technology

Via: Lily
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A robotics company has unveiled a new drone that flies by itself and acts as your personal videographer.

“Lily” is described on the company’s website as the “world’s first throw-and-shoot camera.”

You place a tracking device on whatever you want the drone to follow, throw it up into the air when you’re ready to starting filming, and Lily will take it from there.

The camera shoots 1080p HD video, can snap pictures and also uses “computer vision” to monitor you. And unlike other drones, Lily will also record and sync audio through the tracking device.

The promotional video above shows the device in action, which looks pretty cool, although it probably takes a while to build up the courage to throw your expensive new gadget off a bridge.

The drone is waterproof and also floats, however, so if the 20 minute battery time expires while over a body of water, you won’t have to go sprinting after it like these guys did.

Lily was invented back in 2013 by two students at UC Berkeley, Antoine Balaresque and Henry Bradlow, but was officially launched Tuesday.

“It’s not the future of drones,” writes Wired, who got to test out the device. “It’s more like the future of the point-and-shoot.”

It’s currently $499 during the pre-sale, but the price will eventually go up to $999.



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You might need to 3D print yourself a Kleenex after watching this.

Thirty-year-old Tatiana Guerra lost her sight when she was 17, and now she is 20 weeks pregnant.

Just in time for Mother’s Day, Huggies Brazil has released a new video called “Meeting Murilo” in which Guerra receives a very special surprise.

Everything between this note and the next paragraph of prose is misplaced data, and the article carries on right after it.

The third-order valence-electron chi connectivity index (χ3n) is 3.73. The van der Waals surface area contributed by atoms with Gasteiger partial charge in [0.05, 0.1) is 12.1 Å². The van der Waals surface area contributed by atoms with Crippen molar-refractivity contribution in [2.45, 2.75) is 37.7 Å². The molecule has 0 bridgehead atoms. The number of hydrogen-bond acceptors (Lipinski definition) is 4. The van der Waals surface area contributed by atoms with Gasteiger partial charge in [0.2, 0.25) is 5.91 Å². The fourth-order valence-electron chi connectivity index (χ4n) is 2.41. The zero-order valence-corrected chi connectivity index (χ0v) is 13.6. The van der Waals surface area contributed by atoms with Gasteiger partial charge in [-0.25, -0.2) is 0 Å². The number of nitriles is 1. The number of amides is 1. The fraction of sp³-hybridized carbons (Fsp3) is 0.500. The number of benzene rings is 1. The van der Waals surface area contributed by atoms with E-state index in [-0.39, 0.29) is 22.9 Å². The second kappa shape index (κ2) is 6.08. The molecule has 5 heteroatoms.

In the clip, Guerra is having an ultrasound done, and the doctor asks her how she imagines his face.

“Oh I imagine him, well… his nose like a little potato. A small mouth, a chubby little hand,” she replies. “I can’t wait to smell him.”

While she can’t see the image herself, the doctors secretly 3D-print the image and present it to her so she can feel and “meet” her child for the very first time.

At the top of the sculpture “I am your son” is also printed in braille.

“I’m very happy to meet Murilo before he’s born,” she says in tears of joy. “Thanks, Doctor.”

It’s basically the opposite of how Princess Leia felt when she saw Han Solo trapped in carbonite for the first time.

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Welcome to the future of online video.

YouTube announced on Friday that the site now supports 360-degree videos, so a viewer has the ability to pan around the scene as the video plays and watch a moment from different perspectives. On mobile devices you just have to move the phone itself around.

StressLevelZero created the above video as an example of how this new technology works. Note: you’ll need to be in the Chrome browser or on an Android phone.

The short film is about a flying, time traveling red couch, and you can click and drag inside the video to see what’s going on around you.

Of course to produce these videos you will need to buy a special camera. Right now Bublcam, Giroptic’s 360cam, IC Real Tech’s Allie, Kodak’s SP360 and RICOH THETA are all compatible with YouTube. And uploading the content requires a special process.

YouTube also offered some suggestions for what you can do with the technology.

You could let viewers see the stage and the crowd of your concert, the sky and the ground as you wingsuit glide, or you could even have a choose-your-own-adventure video where people see a different story depending on where they look. Only you know what’s possible.

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